decided: January 17, 1966.
Appeal from decree of Court of Common Pleas of Delaware County, No. 7996 of 1963, in case of Carmella Sessa, also known as Sophie Sessa v. Samuel Melnick, Jacob Sterling, Robert Taggart, successor to William Lipshutz and Joseph Alperstadt.
Francis R. Lord, for appellants.
Alexander A. DiSanti, for appellee.
Bell, C. J., Musmanno, Jones, Cohen, Eagen, O'Brien and Roberts, JJ. Opinion by Mr. Chief Justice Bell.
[ 420 Pa. Page 258]
This is an appeal by defendants from a Decree of the Court of Common Pleas of Delaware County, sitting in Equity. This Decree (1) directed the satisfaction of a judgment by one of the defendants, and (2) set aside (a) a sheriff's sale of plaintiff's property, and (b) an attachment execution issued against certain garnishees.
Plaintiff filed a petition in Equity to open a judgment which had been entered against her on a judgment note which she signed as guarantor for another. Plaintiff averred that there was no consideration for the note, and that the note was obtained by fraud, and that defendant Melnick was not a holder in due course. Three defendants filed an answer denying plaintiff's averments.
[ 420 Pa. Page 259]
On December 16, 1964, after a so-called trial on the petition and answer, the chancellor made no findings of fact or conclusions of law but merely signed a decree which he ordered to be filed. The record does not show that this decree was filed.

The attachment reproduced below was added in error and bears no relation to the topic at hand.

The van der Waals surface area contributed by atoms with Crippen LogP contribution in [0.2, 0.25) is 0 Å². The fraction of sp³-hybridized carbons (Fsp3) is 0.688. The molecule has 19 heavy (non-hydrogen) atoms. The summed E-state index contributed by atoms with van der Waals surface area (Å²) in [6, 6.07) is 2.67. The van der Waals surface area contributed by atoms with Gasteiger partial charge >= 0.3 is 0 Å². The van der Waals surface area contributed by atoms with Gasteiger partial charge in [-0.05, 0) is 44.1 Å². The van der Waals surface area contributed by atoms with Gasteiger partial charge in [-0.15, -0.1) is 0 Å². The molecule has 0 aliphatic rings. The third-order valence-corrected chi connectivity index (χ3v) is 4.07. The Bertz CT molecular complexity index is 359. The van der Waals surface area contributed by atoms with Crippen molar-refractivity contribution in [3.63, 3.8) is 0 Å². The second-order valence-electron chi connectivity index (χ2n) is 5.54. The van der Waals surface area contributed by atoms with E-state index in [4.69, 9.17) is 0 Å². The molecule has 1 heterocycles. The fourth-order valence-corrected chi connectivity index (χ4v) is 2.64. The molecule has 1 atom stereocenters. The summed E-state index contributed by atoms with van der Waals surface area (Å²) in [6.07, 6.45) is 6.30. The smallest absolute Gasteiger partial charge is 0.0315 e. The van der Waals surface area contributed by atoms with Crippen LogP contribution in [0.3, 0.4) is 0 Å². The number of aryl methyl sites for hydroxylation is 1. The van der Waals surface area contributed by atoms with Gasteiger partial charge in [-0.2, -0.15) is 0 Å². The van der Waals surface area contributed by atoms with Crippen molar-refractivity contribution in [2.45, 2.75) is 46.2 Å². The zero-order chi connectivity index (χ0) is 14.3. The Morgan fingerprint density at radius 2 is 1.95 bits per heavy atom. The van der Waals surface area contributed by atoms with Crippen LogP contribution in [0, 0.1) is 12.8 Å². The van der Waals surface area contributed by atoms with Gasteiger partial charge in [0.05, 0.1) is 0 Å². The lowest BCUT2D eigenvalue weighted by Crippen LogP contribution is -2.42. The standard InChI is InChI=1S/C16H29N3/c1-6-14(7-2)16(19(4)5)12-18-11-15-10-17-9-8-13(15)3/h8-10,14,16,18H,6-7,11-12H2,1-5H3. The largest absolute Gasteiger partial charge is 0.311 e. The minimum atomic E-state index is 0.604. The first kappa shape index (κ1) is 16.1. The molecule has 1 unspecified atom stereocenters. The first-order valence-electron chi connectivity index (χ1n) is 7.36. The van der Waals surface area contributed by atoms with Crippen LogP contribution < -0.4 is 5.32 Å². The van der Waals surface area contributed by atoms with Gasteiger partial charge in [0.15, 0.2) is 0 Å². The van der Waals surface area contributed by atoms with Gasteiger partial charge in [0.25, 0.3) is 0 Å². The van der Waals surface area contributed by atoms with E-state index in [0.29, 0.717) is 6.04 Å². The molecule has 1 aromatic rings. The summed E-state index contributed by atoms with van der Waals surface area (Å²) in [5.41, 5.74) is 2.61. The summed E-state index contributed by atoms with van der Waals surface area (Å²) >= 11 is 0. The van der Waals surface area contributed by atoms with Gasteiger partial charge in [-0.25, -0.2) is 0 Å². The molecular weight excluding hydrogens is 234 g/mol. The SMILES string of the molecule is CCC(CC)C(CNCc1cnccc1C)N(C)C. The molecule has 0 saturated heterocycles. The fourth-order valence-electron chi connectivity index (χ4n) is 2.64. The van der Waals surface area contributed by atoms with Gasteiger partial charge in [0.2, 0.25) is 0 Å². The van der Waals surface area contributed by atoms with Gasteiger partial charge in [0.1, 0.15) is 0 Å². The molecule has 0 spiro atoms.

On January 5, 1965, the chancellor signed another decree which specifically referred to and amended the prior decree of December 16, 1964. The provisions of this decree are hereinabove set forth. On February 5, 1965, defendants appealed from what appears to have been the Court's amended decree. Thereafter, plaintiff filed a motion to quash the appeal.
Pa. R. C. P. 1517-1519 require a chancellor to file an adjudication whenever there is a disputed issue of fact.*fn* The rules further provide that exceptions may be filed within 20 days thereafter, with a further provision for disposal of these exceptions by the Court en banc, after which a final decree must be entered either by the Court, or by the prothonotary upon praecipe. None of these proceedings were followed in this case. Moreover, Pawlish v. Pawlish, 373 Pa. 631, 96 A.2d 740, is still the law, except as modified for cities of the first class. The appeal was premature and must be quashed.
Appeal quashed, costs on appellant.